|Additional Information:||© Author(s) 2005. This work is licensed under a Creative Commons License. Received: 31 May 2005 – Accepted: 27 June 2005 – Published: 9 September 2005. This work was supported by the European Projects PHOENICS (Particles of Human Origin Extinguishing “natural” solar radiation In Climate Systems) and CREATE (Construction, use and delivery of a European aerosol database), and the French space agency CNES (Centre National des Etudes Spatiales). The authors would like to thank the Laboratoire des Sciences du Climat et de l’Environnement, Gif-sur-Yvette, France, and the Max-Planck-Institut für Meteorologie, Hamburg, Germany. Work at PNNL was supported largely by the National Aeronautics and Space Administration under Grant NAG5-9531. Pacific Northwest National Laboratory is operated by the U.S. Department of Energy by Battelle Memorial Institute under contract DE-AC06-76RLO 1830. The work of O. Boucher forms part of the Climate Prediction Programme of the UK Department for the Environment, Food and Rural Affairs (DEFRA) under contract PECD 71237.|
|Official Citation:||Textor, C., Schulz, M., Guibert, S., Kinne, S., Balkanski, Y., Bauer, S., Berntsen, T., Berglen, T., Boucher, O., Chin, M., Dentener, F., Diehl, T., Easter, R., Feichter, H., Fillmore, D., Ghan, S., Ginoux, P., Gong, S., Grini, A., Hendricks, J., Horowitz, L., Huang, P., Isaksen, I., Iversen, T., Kloster, S., Koch, D., Kirkevåg, A., Kristjansson, J. E., Krol, M., Lauer, A., Lamarque, J. F., Liu, X., Montanaro, V., Myhre, G., Penner, J., Pitari, G., Lamarque, J. F., Liu, X., Montanaro, V., Myhre, G., Penner, J., Pitari, G., Reddy, S., Seland, Ø., Stier, P., Takemura, T., and Tie, X.: Analysis and quantification of the diversities of aerosol life cycles within AeroCom, Atmos. Chem. Phys. Discuss., 5, 8331-8420, 2005.|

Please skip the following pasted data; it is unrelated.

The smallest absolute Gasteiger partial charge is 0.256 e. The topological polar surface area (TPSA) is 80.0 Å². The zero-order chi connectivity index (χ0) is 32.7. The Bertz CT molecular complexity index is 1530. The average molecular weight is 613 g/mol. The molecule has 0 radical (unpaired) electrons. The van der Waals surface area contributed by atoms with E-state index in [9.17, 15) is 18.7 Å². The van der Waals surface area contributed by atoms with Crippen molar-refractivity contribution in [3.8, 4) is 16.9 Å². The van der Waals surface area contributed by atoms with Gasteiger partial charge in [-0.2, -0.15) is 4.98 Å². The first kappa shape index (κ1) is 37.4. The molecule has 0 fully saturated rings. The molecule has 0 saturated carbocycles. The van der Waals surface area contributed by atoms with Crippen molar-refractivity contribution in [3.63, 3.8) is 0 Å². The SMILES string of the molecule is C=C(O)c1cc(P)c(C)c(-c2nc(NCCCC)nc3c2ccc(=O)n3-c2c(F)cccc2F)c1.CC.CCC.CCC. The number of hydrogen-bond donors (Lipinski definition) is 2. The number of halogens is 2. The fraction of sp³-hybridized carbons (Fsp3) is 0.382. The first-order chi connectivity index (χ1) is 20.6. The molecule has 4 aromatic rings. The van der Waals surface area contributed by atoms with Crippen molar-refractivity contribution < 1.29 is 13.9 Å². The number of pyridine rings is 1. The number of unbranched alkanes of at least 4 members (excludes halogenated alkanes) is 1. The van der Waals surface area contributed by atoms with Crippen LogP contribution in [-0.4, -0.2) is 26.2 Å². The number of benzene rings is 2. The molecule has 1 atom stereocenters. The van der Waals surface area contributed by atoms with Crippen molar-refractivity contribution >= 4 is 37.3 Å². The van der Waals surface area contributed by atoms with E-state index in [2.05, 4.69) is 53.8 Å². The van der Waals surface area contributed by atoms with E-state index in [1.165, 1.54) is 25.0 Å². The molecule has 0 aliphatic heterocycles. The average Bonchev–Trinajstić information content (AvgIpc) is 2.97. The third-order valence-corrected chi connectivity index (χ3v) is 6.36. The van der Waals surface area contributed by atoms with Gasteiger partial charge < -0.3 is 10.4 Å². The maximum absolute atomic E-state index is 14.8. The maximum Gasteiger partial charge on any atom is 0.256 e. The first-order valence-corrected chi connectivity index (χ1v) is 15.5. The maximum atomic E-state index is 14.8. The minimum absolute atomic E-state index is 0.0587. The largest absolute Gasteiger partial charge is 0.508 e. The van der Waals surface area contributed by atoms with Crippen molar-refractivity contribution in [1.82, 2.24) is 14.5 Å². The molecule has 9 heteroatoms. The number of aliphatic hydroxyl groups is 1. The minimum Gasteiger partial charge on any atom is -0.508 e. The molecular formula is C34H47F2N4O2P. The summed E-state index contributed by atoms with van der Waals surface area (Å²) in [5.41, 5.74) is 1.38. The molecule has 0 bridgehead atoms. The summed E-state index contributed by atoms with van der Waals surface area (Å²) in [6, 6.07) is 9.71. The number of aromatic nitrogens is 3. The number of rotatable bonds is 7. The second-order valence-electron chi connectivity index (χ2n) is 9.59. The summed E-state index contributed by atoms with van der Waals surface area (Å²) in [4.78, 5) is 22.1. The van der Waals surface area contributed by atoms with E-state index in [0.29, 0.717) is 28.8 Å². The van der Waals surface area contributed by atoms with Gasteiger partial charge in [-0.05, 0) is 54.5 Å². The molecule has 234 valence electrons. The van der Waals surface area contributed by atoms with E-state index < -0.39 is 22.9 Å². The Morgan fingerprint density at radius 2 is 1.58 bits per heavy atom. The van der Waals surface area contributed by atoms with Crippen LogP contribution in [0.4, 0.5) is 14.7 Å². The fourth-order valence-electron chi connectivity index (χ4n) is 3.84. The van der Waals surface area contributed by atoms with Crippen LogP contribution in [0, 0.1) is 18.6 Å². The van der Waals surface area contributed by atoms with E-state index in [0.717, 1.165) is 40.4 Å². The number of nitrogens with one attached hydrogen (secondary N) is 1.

|Usage Policy:||This work is licensed under a Creative Commons License.|
|Deposited By:||George Porter|
|Deposited On:||02 Oct 2009 22:53|
|Last Modified:||26 Dec 2012 11:24|